If your organisation is using technology (that is, if your organisation is operating in the 21st century) then you may be aware that the technology does not engender good practice. The up-side of paper is it is finite and will only fit in so many filing cabinets. Our understanding is that digital is better, even though it has created a precedent to never delete, always revise, (never complete) working documents.
The issue with digital is quantity.
There is just too much data to properly ingest in a way that you actually understand. And too many people are completely overwhelmed and, in a noble attempt to stay informed, limit what they see. There are too many “executive dashboards” or “management summaries” that tell you absolutely nothing. Unfortunately, that leads to knowledge silos within an organisation.
Is it possible to understand all the data in your company in a way that is helpful for decision making, to drive forward efficiency and effectiveness on the one hand, and innovation and investment on the other?
Let me expand a little:
Popular terms like “data science,” “big data,” and all the technologies that come with them are just ways to do what has been happening for years; understand all these disparate events that are happening and make a coherent explanation.
In sport, whether you’re a massive fan, or casual spectator, you hear statistics all the time:
- “This is the fourth international appearance for player x and he’s yet to score.”
- “They have won this title x years in a row with this formation.”
This is an attempt to distil things into simple statements that would enable decisions to be made. These are heavily utilised in the gambling industry. Whether helpful or not, the intention is to tell a story that will put events into context.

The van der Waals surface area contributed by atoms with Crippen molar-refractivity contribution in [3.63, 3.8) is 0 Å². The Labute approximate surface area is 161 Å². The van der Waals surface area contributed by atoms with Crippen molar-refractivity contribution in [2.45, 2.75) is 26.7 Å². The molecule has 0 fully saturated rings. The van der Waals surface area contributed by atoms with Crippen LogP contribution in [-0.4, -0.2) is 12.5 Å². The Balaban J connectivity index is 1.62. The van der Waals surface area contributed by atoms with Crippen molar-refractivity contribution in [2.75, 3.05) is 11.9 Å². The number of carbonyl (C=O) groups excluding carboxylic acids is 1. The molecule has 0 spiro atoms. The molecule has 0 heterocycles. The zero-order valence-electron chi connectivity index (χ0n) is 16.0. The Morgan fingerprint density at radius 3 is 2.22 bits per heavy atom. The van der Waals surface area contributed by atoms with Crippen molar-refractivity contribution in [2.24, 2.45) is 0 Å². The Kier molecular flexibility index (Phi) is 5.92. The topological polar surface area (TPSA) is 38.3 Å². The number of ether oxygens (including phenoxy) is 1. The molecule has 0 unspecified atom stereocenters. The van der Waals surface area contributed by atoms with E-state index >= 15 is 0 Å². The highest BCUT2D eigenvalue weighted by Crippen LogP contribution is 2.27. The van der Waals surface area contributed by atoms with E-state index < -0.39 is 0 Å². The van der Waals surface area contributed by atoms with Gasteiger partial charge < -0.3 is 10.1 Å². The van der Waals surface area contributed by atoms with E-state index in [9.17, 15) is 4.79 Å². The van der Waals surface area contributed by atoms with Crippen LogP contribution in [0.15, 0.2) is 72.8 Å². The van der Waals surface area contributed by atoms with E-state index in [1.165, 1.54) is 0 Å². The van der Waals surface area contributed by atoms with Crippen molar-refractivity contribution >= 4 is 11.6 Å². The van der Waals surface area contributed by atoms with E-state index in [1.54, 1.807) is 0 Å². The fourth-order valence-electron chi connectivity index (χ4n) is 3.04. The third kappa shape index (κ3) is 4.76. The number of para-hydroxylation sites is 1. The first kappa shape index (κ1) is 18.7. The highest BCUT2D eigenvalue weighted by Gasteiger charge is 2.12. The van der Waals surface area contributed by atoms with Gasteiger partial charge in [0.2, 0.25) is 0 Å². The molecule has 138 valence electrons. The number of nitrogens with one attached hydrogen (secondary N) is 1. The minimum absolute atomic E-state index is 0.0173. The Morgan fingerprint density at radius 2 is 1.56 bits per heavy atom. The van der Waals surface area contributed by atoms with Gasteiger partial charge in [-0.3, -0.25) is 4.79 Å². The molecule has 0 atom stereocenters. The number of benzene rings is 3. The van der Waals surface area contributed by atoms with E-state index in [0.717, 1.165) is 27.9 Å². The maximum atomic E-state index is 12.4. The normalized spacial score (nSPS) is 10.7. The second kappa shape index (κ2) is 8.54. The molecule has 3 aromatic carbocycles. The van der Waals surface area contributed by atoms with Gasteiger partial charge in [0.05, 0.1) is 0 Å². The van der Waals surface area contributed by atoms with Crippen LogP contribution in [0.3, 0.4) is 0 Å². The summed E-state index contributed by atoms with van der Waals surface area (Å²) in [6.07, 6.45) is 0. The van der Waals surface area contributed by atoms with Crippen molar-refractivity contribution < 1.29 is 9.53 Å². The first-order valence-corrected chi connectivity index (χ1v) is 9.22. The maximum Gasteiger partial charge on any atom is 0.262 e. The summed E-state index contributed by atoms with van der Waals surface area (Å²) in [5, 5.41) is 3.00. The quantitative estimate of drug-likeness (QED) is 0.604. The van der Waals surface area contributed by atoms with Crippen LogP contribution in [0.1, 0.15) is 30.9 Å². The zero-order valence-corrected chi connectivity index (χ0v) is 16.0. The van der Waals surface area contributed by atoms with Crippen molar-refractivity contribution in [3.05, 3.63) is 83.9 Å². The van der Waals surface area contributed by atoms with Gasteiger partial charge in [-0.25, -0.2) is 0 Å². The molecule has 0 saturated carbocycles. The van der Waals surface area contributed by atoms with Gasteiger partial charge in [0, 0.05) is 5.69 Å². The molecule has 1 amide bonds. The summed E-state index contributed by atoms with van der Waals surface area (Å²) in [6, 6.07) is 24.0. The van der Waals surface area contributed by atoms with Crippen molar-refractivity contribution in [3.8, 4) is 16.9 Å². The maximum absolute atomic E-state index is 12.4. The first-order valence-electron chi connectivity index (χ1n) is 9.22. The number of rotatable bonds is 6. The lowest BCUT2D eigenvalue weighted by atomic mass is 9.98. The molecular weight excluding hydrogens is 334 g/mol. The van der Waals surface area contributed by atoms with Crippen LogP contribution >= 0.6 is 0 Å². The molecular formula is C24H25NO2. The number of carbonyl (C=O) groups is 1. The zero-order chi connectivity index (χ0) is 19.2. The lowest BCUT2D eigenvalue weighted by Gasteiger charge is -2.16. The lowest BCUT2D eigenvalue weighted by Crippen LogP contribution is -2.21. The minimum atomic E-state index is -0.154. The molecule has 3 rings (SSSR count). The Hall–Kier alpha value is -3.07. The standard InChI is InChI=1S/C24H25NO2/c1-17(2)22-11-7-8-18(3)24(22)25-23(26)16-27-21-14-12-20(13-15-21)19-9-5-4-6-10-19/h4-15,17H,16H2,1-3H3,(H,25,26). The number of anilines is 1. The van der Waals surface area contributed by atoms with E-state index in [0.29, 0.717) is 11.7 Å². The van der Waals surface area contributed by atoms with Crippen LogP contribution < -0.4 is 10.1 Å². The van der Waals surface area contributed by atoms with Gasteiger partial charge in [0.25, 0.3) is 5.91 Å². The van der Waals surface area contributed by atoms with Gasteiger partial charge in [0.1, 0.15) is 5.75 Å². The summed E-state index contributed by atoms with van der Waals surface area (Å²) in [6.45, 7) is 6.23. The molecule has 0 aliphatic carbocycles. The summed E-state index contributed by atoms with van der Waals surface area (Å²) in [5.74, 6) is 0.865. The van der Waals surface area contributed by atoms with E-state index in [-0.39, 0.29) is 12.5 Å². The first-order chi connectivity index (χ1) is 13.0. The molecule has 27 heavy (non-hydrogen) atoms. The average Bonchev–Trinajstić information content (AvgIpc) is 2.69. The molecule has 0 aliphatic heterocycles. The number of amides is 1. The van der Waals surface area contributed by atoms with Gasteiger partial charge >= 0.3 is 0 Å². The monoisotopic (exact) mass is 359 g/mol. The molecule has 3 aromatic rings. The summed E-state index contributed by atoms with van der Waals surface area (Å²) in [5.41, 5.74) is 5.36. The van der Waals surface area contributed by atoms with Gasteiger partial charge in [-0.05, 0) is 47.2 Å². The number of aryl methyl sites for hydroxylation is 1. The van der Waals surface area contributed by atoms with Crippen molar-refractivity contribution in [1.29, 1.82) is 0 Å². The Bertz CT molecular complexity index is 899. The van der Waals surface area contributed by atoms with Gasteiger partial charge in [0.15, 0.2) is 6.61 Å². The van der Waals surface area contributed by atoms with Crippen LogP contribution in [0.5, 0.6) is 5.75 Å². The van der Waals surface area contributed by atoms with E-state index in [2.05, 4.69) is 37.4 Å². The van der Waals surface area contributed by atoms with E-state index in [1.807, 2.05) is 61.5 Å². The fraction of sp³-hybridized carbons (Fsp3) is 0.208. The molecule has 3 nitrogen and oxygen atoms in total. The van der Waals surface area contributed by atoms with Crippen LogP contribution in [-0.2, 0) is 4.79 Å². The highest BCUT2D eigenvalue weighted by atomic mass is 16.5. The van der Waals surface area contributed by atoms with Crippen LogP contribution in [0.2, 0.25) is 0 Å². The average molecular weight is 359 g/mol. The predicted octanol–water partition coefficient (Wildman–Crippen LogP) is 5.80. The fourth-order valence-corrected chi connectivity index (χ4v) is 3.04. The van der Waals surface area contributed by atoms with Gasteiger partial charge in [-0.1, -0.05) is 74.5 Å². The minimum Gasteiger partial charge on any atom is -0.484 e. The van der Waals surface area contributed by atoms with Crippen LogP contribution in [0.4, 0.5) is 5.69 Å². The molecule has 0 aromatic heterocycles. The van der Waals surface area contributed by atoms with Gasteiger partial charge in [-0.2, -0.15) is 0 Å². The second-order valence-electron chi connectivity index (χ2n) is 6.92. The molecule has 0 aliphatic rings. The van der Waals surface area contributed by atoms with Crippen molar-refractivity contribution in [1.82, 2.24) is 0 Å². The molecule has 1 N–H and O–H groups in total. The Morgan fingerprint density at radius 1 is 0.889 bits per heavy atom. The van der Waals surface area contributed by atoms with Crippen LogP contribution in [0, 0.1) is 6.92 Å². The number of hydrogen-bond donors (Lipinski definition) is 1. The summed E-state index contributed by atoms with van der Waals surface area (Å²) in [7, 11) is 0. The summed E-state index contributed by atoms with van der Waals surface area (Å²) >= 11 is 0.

What information are you presented with on a daily basis? Does it help you understand how the business is performing?
Put another way, what gameplay stats do you think are the most important for your organisation? Is the information you are presented with telling the story you need to hear?
Referring to my earlier blog, you need to know the organisations’ raison d’être.
Why do you tap those little cross hairs on your maps app? Because you want to know where you are. You don’t really care about the curvature of the earth at this precise moment. You want to know where you are in relation to where you want to be.
Your data should be filtered and organised to show you where you are and where you are in relation to where you want to go. You have colourful charts, tabs, and tooltips that flood your mind with information, but what you really want to do is tap the cross hairs.
Naturally, you are going to want to have different levels of detail for different parts of the organisation, but that should all be filtered through the business outcome (where you are headed).
How do other parts of the business get their data? Is it driven by the same motivation?
Getting your data aligned according to the business outcomes will ensure your entire organisation is headed in the right direction, together. Look out for upcoming posts with practical tips on how to achieve just that.